BOB GARFIELD: But what about other White House lies, that Saddam Hussein and 9/11 were somehow connected, that waterboarding is somehow not torture?
Here’s where the truth gets a bit inconvenient for these two gentlemen. We know that Plame was outed by Richard Armitage. We know this because that was the conclusion reached by the special prosecutor, aided by Armitage’s own admission that he was the one who did it. Libby was convicted not of anything to do with the Plame outing (which was not a crime, obviously, because Armitage was never charged), but lying about it — based on the fact that his accounts of the whole matter differed in details given by others interviewed during the course of the investigation. Rove was never even charged with anything (TruthOut’s breathless (and never retracted) reports of a “secret Rove indictment” notwithstanding).
And here’s where The Big Lie comes into play.
“But what about other White House lies, that Saddam Hussein and 9/11 were somehow connected?”
This one drives me nuts, and has been for some time.
I have repeatedly challenged ANYONE to show me when Bush — or any other administration official — directly linked Saddam Hussein to 9/11.
Saddam had ties to terrorism. That is not disputable.
Saddam had contacts with Al Qaeda. That, too, is also not disputable.
Saddam and Al Qaeda did talk about collaborating on operations. That is not disputable.
But was Saddam actually involved in 9/11? There is not a shred of evidence to support it. And I have never seen any single statement by the administration that puts forth that case.
Logically speaking, it is absurd. One thing Al Qaeda was very damned good at was operational security. They kept their most important plans very quiet, not letting anyone know about them who did not have an absolute need to know them. And Saddam had no need to know.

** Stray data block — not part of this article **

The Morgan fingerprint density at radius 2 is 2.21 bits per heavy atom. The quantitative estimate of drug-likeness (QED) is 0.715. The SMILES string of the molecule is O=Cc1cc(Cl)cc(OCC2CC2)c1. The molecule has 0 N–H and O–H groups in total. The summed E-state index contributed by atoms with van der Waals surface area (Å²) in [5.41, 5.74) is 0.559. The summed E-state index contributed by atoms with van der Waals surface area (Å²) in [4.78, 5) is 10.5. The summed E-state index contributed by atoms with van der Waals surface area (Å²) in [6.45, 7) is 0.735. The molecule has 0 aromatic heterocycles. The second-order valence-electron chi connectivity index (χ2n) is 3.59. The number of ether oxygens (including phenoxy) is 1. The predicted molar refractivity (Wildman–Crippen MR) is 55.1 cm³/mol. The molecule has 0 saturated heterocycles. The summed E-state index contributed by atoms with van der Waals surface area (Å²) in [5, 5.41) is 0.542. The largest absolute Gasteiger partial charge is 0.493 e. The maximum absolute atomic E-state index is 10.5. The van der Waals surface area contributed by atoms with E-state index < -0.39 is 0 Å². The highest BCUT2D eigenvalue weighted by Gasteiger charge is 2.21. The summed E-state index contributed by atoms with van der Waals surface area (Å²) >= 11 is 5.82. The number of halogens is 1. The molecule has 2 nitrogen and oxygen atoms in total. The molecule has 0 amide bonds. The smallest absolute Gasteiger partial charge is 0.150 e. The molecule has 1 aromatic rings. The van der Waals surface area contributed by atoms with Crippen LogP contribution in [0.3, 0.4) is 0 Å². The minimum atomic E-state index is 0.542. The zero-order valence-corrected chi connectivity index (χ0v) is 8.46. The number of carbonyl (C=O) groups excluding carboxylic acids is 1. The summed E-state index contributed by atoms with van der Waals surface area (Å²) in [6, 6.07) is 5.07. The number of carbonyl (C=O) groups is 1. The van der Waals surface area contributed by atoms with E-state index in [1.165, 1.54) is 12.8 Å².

Indeed, he had a pretty good need to not know about it. If he did, he might have been tempted to sell it out in exchange for concessions on the sanctions that were keeping him down. Further, it it came out that he did know about it ahead of time and did nothing, he’d run the risk of getting treated much like the Taliban — but even faster and more brutally than he did.
Maybe my brain works differently than most people (especially those whose intellects are best expressed with the slogan “Bush lied, people died!”), but on 9/11, I came to a very unpleasant conclusion: we were not at war with Osama Bin Laden. We were not at war with Al Qaeda. We were at war with terrorists, with the most militant and psychotic and barbaric adherents to Islamism, and Bin Laden and Al Qaeda were merely the biggest names on that list. It didn’t start with them, and it wouldn’t end with them. The war had started long before 9/11 (personally, I set the beginning of the open war to be the Iranian Hostage Crisis; it just took us 22 years to recognize that we were at war, but others choose other milestones), and it will not end with the capture or death or discovery of the death of Osama Bin Laden.
So, what’s up with Garfield casually asserting that the administration linked Saddam with 9/11, and McLellan choosing to gloss over that instead of contradicting it?
Because, I suspect, McLellan is an honest man.
In the context of the “honest politician,” of course — one who once he’s bought, stays bought.
Scott McLellan has chosen to take the king’s gold. He’s going to keep playing the king’s tune.